Notebooks or Binders?
Notebooks, binders, Google Drive, every teacher and every class needs an organization system for note taking and keeping track of work. My first year student teaching my master teacher used notebooks for the first half of the year, and then binders for the second half of the year. In my classroom, I’ve used spiral notebooks for 5 years and binders for 2. While I see benefits to both notebooks and binders, there’s something about having that complete notebook at the end of the year. So if notebooks are so great, then why did I ever switch to using binders? Well, there were some things about using notebooks that were getting to me over the years. In this blog post, I’ll share my experiences using both organization systems and write about some of the benefits and shortcomings of each.
Upsides of Using Notebooks
Something I love about using notebooks is that we start with a bunch of blank pages, and during the year it transforms into a unique portfolio of student work. At the end of the year we can look back on everything we did and remember all of our neat learning experiences. Everything is in one place, and with an updated Table of Contents, it is so easy to go back and look at previous work (unless it falls out!). I love the creativity and personal ownership that students feel when using notebooks. Students can write, draw, and take notes in their notebooks, and all they need is a pencil!
Notebooks are lightweight and are easy for students to take back and forth to class. Alternatively, I can clear out a few cabinets in my classroom and students can store them in class. One of my favorite beginning of the year activities is to decorate science notebook covers. It’s fun, I get to know more about my students’ interests, and they get to be creative and express themselves. If you want to see how I decorate notebook covers with students, check out my blog post Beginning of the Year Activity: Decorating Science Notebook Covers.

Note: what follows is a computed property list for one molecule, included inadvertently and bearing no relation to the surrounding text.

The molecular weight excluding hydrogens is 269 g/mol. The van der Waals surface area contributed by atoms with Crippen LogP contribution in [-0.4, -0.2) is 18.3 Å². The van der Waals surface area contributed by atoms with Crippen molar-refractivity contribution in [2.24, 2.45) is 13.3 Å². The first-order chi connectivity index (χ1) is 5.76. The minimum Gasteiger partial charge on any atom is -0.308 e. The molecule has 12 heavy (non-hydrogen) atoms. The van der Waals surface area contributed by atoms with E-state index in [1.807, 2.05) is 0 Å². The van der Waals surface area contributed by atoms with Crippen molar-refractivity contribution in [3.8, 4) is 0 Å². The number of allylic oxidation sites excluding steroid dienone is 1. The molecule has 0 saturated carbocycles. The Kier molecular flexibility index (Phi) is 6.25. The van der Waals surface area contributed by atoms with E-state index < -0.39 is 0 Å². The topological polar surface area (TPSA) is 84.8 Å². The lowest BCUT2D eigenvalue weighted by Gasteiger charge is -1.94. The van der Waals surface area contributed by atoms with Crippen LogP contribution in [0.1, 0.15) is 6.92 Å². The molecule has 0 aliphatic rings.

Downsides of Using Notebooks
The biggest downside of using notebooks is that grading them is logistically challenging. I can’t take more than a handful home because a class set of notebooks is super heavy and cumbersome. Even if I have students leave their notebooks open to a certain page so I can check, I have to stay late at school, which I do enough of as it is. Grading notebooks requires flipping through pages and hunting for assignments that aren’t on the page I expect them to be. Another big downside is the glue. I wish you could hear the tone of exasperation in my voice. Gluing is just annoying to do on a daily basis. The students take too long, and glue is super tempting to play with (yes, even for high school students).
Another downside is that I feel bad when we complete a worksheet and glue it on a blank notebook page. It feels like a waste of paper. I think notebooks work great when you want students to do a lot of their own writing and creating inside. In all my years of teaching I use worksheets on a weekly basis, and I feel wasteful when we glue them in. You can check out interactive notebook ideas online, where there are left and right page activities that you do on the notebook paper. But that was always too prescriptive for me and I prefer to have more flexibility and just put stuff on the next available page.
Upsides of Using Binders
By far the biggest upside of using binders is no glue! Glue, tape, doesn’t matter, it’s a hassle and it takes extra time. Binders are super simple in that way. Students only need to open and close their binders in order to organize their work. I appreciate the organization and simplicity of using a binder. We can do a worksheet, or write on lined paper, and just put it inside. When I used binders, I definitely saved class time by eliminating the gluing. I also don’t need to provide as many class supplies like glue, scissors, and tape.